” Women who most featuredcompeted in the physically attractive sports of diving, swimming andgymnastics, rather than hard contact sports and sports involving strength andpower. In contrast, men’s sporting events are often not gender marked andclassified as ‘the/an event’ and male athletes are simply designated asathletes and not gender marked (Killoran, 2017). The way the media frames an Indian cricketerwill be influenced by a person’s friends,relatives or even family because people talk and remember what the media hasbroadcast If the athlete has been portrayed negatively it will be remembered bythe viewer for a long time.
Indian media has always been harsh towards Indianwoman cricketers. According to the ICCwebsite out of 31 games in the ICC women’s cricket world cup 2017 only 10 gameswhere aired on live tv in India the rest was only broadcast on the channelswebsite and on Hotstar. Due to lesscoverage given to women cricketers in India less audience tend to be awareabout the happenings in the cricketing world of women.
Due to this Womancricket is not so popular in India as compare to Men’s cricket. The audience may see this under-representationof female athletes as a sign that women’s sports are not as significant orexciting as men’s sports (Nicely, 2007). This imbalance portrays the idea that female athletes and women’s sportsare inferior when compared to men’s sports and male athletes (Nicely,2007). Overall Indian women receive a lot of negativecoverage in the Indian media.
According to Jfranetti (2006) despite the hugenumber of female athletes present in the sporting arena today the mass media isyet to catch up. For the last decade there has been a surge of female athletestaking part in sporting events all over the world. But the mass media just doesnot seem to be giving enough coverage to the female athletes. As Christopher.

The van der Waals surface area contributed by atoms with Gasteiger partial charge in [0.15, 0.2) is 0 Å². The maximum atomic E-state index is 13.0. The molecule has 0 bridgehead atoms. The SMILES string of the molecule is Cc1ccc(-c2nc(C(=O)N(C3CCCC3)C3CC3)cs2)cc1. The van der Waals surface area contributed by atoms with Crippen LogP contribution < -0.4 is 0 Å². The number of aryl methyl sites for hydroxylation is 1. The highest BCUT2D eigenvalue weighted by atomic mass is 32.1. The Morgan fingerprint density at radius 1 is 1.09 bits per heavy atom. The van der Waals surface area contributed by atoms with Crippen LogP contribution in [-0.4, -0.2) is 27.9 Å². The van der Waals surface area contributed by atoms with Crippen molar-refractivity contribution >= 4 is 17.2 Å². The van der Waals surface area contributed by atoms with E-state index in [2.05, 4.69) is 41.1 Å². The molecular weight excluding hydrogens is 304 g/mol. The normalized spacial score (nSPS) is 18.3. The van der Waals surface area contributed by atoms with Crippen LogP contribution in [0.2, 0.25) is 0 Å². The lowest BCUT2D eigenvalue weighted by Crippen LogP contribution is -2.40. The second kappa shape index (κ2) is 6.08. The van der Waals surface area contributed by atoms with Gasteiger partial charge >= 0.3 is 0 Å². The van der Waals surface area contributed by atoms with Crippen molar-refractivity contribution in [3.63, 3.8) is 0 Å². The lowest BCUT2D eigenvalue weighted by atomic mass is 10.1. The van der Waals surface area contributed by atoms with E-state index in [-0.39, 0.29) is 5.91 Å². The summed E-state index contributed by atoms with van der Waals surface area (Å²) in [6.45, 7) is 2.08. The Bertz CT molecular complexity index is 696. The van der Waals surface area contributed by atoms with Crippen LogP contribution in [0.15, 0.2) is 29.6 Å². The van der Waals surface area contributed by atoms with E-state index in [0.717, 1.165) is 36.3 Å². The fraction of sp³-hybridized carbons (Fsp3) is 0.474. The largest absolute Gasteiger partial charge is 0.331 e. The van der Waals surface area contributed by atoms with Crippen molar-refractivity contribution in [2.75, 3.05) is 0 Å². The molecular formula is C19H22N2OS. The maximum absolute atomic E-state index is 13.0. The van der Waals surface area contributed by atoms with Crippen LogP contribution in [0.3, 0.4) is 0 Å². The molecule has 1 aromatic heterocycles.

JMaley (2012) states that the type of quantity and quality given to femaleathletes is very poor in todays media. When female athletes receive negativecoverage, it creates stereotypes among the people that females are not goodathletes as compared to their male counterparts. 2.4 Stereotyping of the Indian Women in SportThe Nike commercialwhich was an advertisement made by Nike corporationwhich was released on December 13,2016 was an all-women commercial and just gave coverage time of 8 seconds toIndian woman’s cricket, the rest of the time given in the commercialadvertisement was to other sports. Whereas male cricketers have full 2 minutesof time and more length of time given to them more than 15 ads have been madeby Nike for the male cricketers. Itis no mystery that advertising uses gender roles as a means of promotingproducts. Advertising does impact the way society perceives gender biasestowards women athletes. As Fountaine, & McGregor (2001) suggest more andmore ads are being made in the 21st century showing womenempowerment and women in dominating roles of society.
Additionally Louisa North(2012) says various studies, typically using content analysis, have found thatwomen’s sports advertisements are under-represented in the sports media andlargely framed as less exciting and less newsworthy than men’s sports Previous literature notes that advertising maybe moving away from stereotypical portrayals of men and women while otherstudies suggest role portrayals as getting worse says (Espisona, 2010) As Hanson (2012) suggests even thoughit is possible that advertisements mirror societal ideals, gender roleportrayals can still have consequential notions of reinforcement of social andgender stereotypes on society. Additionally Hanson (2012) says men are portrayed as bigger, faster,stronger, and overall superior to women in college sports as well asprofessional, projecting men as the stereotypical images of athletic icons.Conversely, stereotypical femininity, like the feminine caretaker, representsthe image of the female athlete. Indiansociety in particular reinforces stereotypes against woman in many aspects ofIndian society. In many developing countries all over the world women do facemany hurdles to participate in sports.